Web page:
We believe that faithful preaching takes the main point of a biblical passage and makes it the main point of the sermon, and applies it to life today
Expositional (or expository) preaching is essential because it is through the word of God that the Holy Spirit convicts, converts, builds up, and sanctifies God’s people. It is not simply teaching verse-by-verse through a book of the Bible, it is understanding the main point of a text within the context of that book and within the larger framework of the biblical story of redemption and making the thrust of the sermon the same as that of the text. We are convicted that this is best accomplished by preaching through entire books of the Bible. However, we may also employ topical series for the benefit of the church for particular seasons, but even then, each sermon is to be grounded in biblical exposition as defined above. Preaching that uses the biblical text’s main points as the main points of the sermon, makes God’s agenda rule the church, not the preacher’s. The Bible has many examples of this kind of preaching and teaching: Levitical priests taught the law, Ezra and the Levites read from the law and explained its meaning to the people, and Peter and the apostles expounded Scripture and urged their hearers to respond with repentance and faith. Also, because God’s transforming glory is supremely displayed in the gospel, all faithful preaching should point to Jesus in one way or another (Deuteronomy 33:10; Nehemiah 8:8; Acts 2:14-41, 13:16-47; Hebrews 4:12; 1 Peter 1:23; 1 Thessalonians 2:13; John 17:17; 2 Timothy 4:1-2, 2 Corinthians 3:17-4:6).
We recognize and rest upon the necessity of the empowering presence of the Holy Spirit for all life and ministry
The Holy Spirit is fully God, equal with the Father and Son, whose primary ministry is to glorify the Lord Jesus Christ. He also convicts unbelievers of their need for Christ and imparts spiritual life through regeneration (the new birth). The Spirit baptizes, permanently indwells, graciously sanctifies, lovingly leads, and empowers all who are brought to faith in Christ so they might live in obedience to the inerrant Scriptures. The Holy Spirit lives in all those who truly belong to Christ. However, all believers should seek to be filled with the Spirit; coming under His influence in their ongoing daily experience. The Spirit also empowers all believers through spiritual gifts. We do not see sufficient evidence in Scripture to conclude that any of the gifts mentioned in the New Testament have ceased to operate today within the church. However, we do not endorse or condone the abuses, overemphasis, and fabrication of miraculous gifts that are seen in some present-day movements and denominations. The Spirit has bestowed the gifts for the work of ministry and the building up of the body of Christ. Therefore, authentic spiritual gifts will always bring glory to God and not to man. The gifts are divine provisions central to spiritual growth and effective ministry and are to be eagerly desired, faithfully developed, and lovingly exercised; always in accordance with biblical guidelines. (Luke 4:1,14;5:17; 10:21; John 1:12–13; 3:1–15, 34; 14:12; 15:26–27; 16:7–15; Acts 2:14–21;4:29–30;10:38; Romans 8:9;12:3–8; 1 Corinthians 12:7–13; 12:28–31; 14:1–33; 2 Corinthians 1:21–22; Galatians 3:1–5; Ephesians 1:13–14;5:18) See this video from Sam Storms and Desiring God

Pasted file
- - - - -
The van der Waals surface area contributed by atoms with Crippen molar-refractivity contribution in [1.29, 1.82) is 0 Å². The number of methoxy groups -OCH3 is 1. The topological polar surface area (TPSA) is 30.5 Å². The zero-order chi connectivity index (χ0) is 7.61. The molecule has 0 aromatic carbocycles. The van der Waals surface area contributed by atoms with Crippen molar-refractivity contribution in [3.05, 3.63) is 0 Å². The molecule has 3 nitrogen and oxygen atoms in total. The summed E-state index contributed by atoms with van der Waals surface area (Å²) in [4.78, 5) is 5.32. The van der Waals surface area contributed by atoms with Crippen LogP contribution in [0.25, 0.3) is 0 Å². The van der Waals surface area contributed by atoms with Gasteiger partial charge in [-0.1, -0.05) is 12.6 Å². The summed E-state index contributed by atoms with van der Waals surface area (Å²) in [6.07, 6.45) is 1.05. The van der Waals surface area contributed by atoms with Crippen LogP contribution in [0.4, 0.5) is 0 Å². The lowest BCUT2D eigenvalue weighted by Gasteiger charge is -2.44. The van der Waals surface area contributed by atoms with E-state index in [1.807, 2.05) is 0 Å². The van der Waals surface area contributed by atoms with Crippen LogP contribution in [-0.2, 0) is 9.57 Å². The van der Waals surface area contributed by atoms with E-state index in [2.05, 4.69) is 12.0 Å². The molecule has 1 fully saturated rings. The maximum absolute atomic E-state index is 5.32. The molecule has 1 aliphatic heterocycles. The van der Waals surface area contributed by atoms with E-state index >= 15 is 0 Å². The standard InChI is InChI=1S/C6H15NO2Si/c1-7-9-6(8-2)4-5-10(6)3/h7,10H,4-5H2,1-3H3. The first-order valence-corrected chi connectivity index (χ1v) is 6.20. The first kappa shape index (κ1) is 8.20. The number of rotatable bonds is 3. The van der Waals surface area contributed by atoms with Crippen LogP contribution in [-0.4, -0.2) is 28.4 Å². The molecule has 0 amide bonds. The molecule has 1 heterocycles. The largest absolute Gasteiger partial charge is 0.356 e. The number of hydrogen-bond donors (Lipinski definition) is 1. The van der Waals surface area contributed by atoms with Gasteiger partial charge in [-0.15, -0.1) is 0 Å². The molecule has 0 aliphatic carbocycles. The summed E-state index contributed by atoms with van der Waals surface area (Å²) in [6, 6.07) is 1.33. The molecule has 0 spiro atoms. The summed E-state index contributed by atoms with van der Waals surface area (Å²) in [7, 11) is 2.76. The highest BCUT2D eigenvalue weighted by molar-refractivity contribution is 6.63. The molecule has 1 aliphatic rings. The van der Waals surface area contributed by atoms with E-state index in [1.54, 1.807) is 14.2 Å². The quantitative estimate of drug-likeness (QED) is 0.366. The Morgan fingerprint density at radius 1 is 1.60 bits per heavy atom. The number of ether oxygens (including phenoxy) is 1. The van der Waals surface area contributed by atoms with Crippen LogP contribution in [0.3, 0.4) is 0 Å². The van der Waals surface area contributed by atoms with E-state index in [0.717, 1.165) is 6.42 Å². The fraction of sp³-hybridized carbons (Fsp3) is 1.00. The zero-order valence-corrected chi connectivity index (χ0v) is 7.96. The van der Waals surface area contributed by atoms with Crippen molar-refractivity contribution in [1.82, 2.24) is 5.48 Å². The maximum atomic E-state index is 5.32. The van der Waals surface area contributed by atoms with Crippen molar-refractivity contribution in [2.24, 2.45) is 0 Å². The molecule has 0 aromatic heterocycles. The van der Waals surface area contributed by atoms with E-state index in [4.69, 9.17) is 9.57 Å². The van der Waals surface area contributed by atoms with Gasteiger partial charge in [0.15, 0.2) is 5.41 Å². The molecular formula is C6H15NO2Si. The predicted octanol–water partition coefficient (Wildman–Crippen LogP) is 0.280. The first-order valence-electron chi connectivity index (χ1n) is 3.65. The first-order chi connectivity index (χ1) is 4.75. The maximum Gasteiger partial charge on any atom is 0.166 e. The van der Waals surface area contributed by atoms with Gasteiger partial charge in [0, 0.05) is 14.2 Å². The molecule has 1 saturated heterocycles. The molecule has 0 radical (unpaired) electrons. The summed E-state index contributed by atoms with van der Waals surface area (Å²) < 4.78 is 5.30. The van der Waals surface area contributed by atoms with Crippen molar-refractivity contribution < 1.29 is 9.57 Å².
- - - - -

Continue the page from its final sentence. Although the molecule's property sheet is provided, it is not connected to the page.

We are committed to the fundamental spiritual and moral equality and complementarity of men and women
We believe men and women are created equally in the image of God, yet with distinct roles in the family and church that are complementary in nature. This design of God for men and women is ultimately a beautiful gift that is intended for their happiness and for His glory. Both men and women are called to use their gifts fully in the ministry of the church under the servant leadership of biblically qualified men who serve as elders. While we hold the biblical conviction that the office of elder is reserved for men, we believe that the scriptures do speak of both deacons and deaconesses and therefore we extend the opportunity to serve in this capacity to both qualified men and women.
In the marriage relationship, husbands and wives are called to display the Gospel story of Christ laying down His life for His bride the church and the church respectfully submitting to Christ. As such, husbands are called to sacrificially love their wives, while the wife is called to respectfully submit to her husband. Both husbands and wives are responsible to God for spiritual nurture and vitality in the home, but God has given to the man primary responsibility to lead his wife and family in accordance with the servant-leadership and sacrificial love characterized by Jesus Christ. The principle of male headship should not be confused with, nor give any hint of, domineering control. Rather it is to be the loving, tender, and nurturing care of a godly man who is himself under the kind and gentle authority of Jesus Christ. God has uniquely designed each gender to represent his image in the household and since the church is the household of God, its order should be an example of the order in the household. Therefore, men are called to humbly and sacrificially lead the church, while partnering in ministry with women. (Genesis 1:26–27; 2:18; Acts 18:24–26; 1 Corinthians 11:2–16; Galatians 3:28; Ephesians 5:22–33; Colossians 3:18–19; 1 Timothy 2:11–15; 3:1–11; Titus 2:3–5; 1 Peter 3:1–7) Watch this video from The Gospel Coalition for more on this doctrine.